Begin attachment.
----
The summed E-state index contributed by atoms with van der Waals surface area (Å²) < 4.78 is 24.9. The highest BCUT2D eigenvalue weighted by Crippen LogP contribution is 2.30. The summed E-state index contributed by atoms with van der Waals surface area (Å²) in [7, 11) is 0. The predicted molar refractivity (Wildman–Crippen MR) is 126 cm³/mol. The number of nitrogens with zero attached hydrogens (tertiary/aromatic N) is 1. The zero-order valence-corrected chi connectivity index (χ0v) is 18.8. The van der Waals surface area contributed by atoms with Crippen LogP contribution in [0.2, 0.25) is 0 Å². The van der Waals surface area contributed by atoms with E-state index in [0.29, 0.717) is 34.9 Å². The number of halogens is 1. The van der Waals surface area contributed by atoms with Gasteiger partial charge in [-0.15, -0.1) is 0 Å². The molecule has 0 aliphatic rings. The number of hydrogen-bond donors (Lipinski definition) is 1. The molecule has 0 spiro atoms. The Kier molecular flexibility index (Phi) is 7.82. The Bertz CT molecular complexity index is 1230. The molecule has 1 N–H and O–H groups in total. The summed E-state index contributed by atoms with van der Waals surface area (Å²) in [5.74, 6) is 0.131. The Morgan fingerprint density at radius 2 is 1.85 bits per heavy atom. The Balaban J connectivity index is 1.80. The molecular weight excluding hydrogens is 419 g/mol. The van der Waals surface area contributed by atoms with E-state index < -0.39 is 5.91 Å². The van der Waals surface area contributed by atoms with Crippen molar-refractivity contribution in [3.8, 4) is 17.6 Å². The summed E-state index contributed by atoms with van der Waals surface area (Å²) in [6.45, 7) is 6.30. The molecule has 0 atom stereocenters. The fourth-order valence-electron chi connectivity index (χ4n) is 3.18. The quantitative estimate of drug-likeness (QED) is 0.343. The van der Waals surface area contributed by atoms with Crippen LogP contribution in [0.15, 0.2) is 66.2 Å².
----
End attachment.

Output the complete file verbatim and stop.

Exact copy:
The summed E-state index contributed by atoms with van der Waals surface area (Å²) < 4.78 is 24.9. The highest BCUT2D eigenvalue weighted by Crippen LogP contribution is 2.30. The summed E-state index contributed by atoms with van der Waals surface area (Å²) in [7, 11) is 0. The predicted molar refractivity (Wildman–Crippen MR) is 126 cm³/mol. The number of nitrogens with zero attached hydrogens (tertiary/aromatic N) is 1. The zero-order valence-corrected chi connectivity index (χ0v) is 18.8. The van der Waals surface area contributed by atoms with Crippen LogP contribution in [0.2, 0.25) is 0 Å². The van der Waals surface area contributed by atoms with E-state index in [0.29, 0.717) is 34.9 Å². The number of halogens is 1. The van der Waals surface area contributed by atoms with Gasteiger partial charge in [-0.15, -0.1) is 0 Å². The molecule has 0 aliphatic rings. The number of hydrogen-bond donors (Lipinski definition) is 1. The molecule has 0 spiro atoms. The Kier molecular flexibility index (Phi) is 7.82. The Bertz CT molecular complexity index is 1230. The molecule has 1 N–H and O–H groups in total. The summed E-state index contributed by atoms with van der Waals surface area (Å²) in [5.74, 6) is 0.131. The Morgan fingerprint density at radius 2 is 1.85 bits per heavy atom. The Balaban J connectivity index is 1.80. The molecular weight excluding hydrogens is 419 g/mol. The van der Waals surface area contributed by atoms with E-state index < -0.39 is 5.91 Å². The van der Waals surface area contributed by atoms with Crippen molar-refractivity contribution in [3.8, 4) is 17.6 Å². The summed E-state index contributed by atoms with van der Waals surface area (Å²) in [6.45, 7) is 6.30. The molecule has 0 atom stereocenters. The fourth-order valence-electron chi connectivity index (χ4n) is 3.18. The quantitative estimate of drug-likeness (QED) is 0.343. The van der Waals surface area contributed by atoms with Crippen LogP contribution in [0.15, 0.2) is 66.2 Å².